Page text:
Girl riding on motorcycle

A vehicle that’s just for fun – a motorcycle, a Jet Ski, an RV – is a luxury that a lot of people dream of affording. Because many of these vehicles can be purchased with easy financing and low monthly payments, people may be tempted to buy and tend not to do as much research as they should before buying their new grown-up toy.

In fact, many people simply head to the dealership to buy a brand-new version of their dream vehicle. The special financing and low payments sweeten the deal. Unfortunately, the end result is usually an expensive lesson: You should do your homework before you buy.

Most People Don’t Use Their New Toy on a Regular Basis

Before we get to the math of why buying new is an expensive mistake, let’s cover the typical usage pattern for this kind of vehicle: When you first bring yours home, you’ll be excited to use it. You’ll likely take it out every weekend possible and enjoy using it through the first season. Next season, you’ll probably use it a handful of times; after that, you’ll use your toy less and less until it basically sits in storage until you decide to sell it.

Of course, there are people that experience different usage patterns, but the one above describes exactly what happened to my wife and I with our motorcycles. We used them a lot when we first got them, but after moving a couple of times and changing our priorities, the motorcycles sat in our driveway until they no longer ran.

Buying New Sets You Up for Massive Depreciation

Fortunately, I didn’t buy my motorcycle new, so I avoided the huge depreciation that’s common with these vehicles. Someone else had already paid the upfront cost of buying new, and I still got a motorcycle with plenty of life left in it.

On the other hand, my wife’s parents bought her a brand-new motorcycle that cost $6,799. We sold it roughly seven years later for $1,500, or 78% less than was originally spent.

Here are a few other examples of just how bad depreciation is for different types of vehicles after just a year or less:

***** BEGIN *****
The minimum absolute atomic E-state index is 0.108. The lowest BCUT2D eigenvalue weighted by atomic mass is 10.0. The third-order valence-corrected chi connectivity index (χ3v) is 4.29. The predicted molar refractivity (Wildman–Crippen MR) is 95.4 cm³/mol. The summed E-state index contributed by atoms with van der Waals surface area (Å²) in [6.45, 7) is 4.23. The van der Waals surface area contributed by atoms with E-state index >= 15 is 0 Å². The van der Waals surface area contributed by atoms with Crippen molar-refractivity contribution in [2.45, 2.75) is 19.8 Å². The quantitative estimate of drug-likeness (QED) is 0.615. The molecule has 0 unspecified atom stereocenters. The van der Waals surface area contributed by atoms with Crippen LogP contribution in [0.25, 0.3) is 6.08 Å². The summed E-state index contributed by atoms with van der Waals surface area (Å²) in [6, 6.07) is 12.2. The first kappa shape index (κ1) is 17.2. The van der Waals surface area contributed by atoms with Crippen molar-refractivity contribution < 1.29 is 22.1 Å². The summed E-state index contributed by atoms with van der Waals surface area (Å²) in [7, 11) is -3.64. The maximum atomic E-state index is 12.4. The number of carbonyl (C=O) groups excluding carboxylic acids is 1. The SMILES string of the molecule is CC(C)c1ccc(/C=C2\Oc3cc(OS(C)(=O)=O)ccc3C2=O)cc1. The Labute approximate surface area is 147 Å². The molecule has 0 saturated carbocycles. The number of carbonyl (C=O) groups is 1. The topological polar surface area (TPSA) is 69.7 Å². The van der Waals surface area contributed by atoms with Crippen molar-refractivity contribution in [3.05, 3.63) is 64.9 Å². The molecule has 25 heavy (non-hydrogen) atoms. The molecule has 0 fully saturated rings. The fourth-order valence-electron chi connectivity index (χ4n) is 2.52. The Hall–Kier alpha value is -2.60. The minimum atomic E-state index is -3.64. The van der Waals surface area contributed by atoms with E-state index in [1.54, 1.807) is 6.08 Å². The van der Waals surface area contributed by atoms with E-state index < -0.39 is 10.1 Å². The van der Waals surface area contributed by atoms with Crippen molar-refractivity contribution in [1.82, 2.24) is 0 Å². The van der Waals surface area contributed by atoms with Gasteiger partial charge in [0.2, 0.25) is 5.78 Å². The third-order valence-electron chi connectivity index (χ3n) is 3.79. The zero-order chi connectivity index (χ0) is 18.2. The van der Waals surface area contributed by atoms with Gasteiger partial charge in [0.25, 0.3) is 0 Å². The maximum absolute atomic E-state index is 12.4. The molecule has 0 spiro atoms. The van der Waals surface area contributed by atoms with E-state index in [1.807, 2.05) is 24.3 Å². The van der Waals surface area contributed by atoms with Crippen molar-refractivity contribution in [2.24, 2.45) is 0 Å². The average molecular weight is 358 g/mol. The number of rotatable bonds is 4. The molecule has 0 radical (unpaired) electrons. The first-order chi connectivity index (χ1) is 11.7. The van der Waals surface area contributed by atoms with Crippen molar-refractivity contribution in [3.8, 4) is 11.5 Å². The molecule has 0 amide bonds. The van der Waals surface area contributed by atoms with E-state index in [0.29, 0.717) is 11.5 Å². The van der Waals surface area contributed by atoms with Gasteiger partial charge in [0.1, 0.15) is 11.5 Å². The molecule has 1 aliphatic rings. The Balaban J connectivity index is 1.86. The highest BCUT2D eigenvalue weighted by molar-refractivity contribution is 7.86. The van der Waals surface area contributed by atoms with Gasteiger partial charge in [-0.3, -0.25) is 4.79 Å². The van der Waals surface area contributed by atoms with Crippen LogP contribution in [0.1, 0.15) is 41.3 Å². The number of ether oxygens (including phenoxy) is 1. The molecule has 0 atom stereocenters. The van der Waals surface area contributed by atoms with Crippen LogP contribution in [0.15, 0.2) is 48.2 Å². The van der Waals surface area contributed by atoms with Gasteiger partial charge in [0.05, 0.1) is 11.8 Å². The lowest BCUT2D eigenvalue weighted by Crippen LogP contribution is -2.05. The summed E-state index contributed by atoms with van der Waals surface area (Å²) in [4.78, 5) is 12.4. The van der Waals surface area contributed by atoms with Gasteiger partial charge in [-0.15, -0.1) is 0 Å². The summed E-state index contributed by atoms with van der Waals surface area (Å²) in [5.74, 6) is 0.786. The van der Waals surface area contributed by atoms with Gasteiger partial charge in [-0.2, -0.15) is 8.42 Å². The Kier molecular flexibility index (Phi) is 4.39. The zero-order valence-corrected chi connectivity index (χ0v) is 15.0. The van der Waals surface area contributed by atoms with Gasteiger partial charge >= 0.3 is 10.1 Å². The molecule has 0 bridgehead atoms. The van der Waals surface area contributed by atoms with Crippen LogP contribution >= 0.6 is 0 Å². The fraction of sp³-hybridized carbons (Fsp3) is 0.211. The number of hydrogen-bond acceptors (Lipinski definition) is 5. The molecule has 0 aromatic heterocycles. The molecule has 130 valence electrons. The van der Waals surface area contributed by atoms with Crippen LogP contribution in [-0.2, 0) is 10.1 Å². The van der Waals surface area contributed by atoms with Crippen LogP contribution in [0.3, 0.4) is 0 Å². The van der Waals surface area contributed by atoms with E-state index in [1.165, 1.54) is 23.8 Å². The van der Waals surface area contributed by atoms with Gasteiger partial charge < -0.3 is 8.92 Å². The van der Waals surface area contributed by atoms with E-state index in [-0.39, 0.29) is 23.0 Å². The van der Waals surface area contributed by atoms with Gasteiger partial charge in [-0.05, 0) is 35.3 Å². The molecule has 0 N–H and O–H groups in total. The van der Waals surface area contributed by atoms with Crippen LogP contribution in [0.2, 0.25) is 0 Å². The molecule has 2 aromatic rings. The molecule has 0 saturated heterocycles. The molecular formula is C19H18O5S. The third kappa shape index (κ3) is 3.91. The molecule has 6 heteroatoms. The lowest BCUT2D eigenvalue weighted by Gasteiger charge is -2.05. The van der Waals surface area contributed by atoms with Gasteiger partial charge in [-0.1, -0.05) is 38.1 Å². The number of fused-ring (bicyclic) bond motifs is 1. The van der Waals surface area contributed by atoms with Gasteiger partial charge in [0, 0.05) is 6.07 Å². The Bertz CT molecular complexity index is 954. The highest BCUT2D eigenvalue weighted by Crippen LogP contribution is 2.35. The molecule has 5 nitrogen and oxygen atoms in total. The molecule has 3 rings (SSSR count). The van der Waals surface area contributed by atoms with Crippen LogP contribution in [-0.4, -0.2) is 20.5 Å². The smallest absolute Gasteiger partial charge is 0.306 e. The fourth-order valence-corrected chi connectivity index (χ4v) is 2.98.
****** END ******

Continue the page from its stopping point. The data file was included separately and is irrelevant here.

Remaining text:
• According to CamperReport.com, you can expect 21% depreciation on an RV the instant you drive it off the lot. That means a $50,000 RV would be worth only $39,500 as soon as you hit the road.
  • According to Kelley Blue Book, a one-year-old Yamaha VX watercraft’s retail value is $7,655, compared with the current model’s $9,599 starting price, an approximately 20% decrease in value.
  • According to Kelley Blue Book, a one-year-old Yamaha YZF-R6 motorcycle can be traded in for $7,560, while a brand-new model starts at $12,199, a loss of roughly 38%.

You Might Be Underwater When It’s Time to Sell

The worst part about depreciation is what happens when you try to sell your newly financed toy. Let’s say you opt to unload it after a year or two. You look up the value and decide to bite the bullet and absorb the loss. Unfortunately, to be able to sell the vehicle, you have to pay off the loan in full in order to transfer the title.

If you bought the vehicle for $10,000 and financed the whole amount, you might owe more than its selling price. Let’s say you still owe $7,500 on it but $5,000 is the best offer you get. To be able to sell your vehicle, you’ll have to pay $2,500 out of pocket in order to get a clean title and transfer it to the new owner.

Renting Is Usually the Better Choice

In most cases, renting a vehicle of your choice is going to be a better deal than buying a depreciating asset. While you likely won’t be able to rent one every weekend, doing so once in a while gives you more options while avoiding the expense of owning many toys.

For instance, you could rent a Jet Ski one month and a pontoon boat the next, or you could rent a large RV one summer and a smaller RV the next. If you find you truly love the vehicle and would continue using it on a regular basis, you can buy a used version, save on the depreciation, and know you’re not impulsively spending a lot of money.

Here are some examples of how much it costs to rent the three vehicles cited above, compared with the amount of depreciation you can expect in a year:

  • That $50,000 RV depreciated $10,500 in the first year, but you can rent an RV for about $1,000 a week, with 700 miles of travel included.
  • The Yamaha VX watercraft depreciated $1,944, but you can rent a Jet Ski for $129 an hour.
  • The Yamaha YZF-R6 motorcycle depreciated $4,639, but you can rent the same motorcycle for $120 a day, with 200 miles of travel included.

Renting seems expensive if you don’t compare it with the cost of ownership and depreciation. However, after seeing how much these vehicles can depreciate, renting might not seem like such a bad deal.

Of course, the numbers will vary greatly depending on where you live, the type of vehicle you want to buy or rent, plus other factors, but now you can evaluate the decision ahead of time if you someday decide to buy one of these grown-up toys.

Do you prefer to purchase new, used or go with renting? Let us know in the comments below!

This post was written by Lance Cothern for CentSai, a financial-literacy platform for millennials and younger Gen Xers to help them make smart financial choices.

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This Post Has 3 Comments

  1. I am interested in purchasing Class C mobile home. I would never purchase new. Are loans for these considered a mortgage? Does Wuicken Loans offer loans for RV’s

    1. Class C, 2015 Thor with 3,652 miles. Very well equipped. Bunks / TVs, rear queen bed, used twice. Stove and oven never used. Husband died and must sell.

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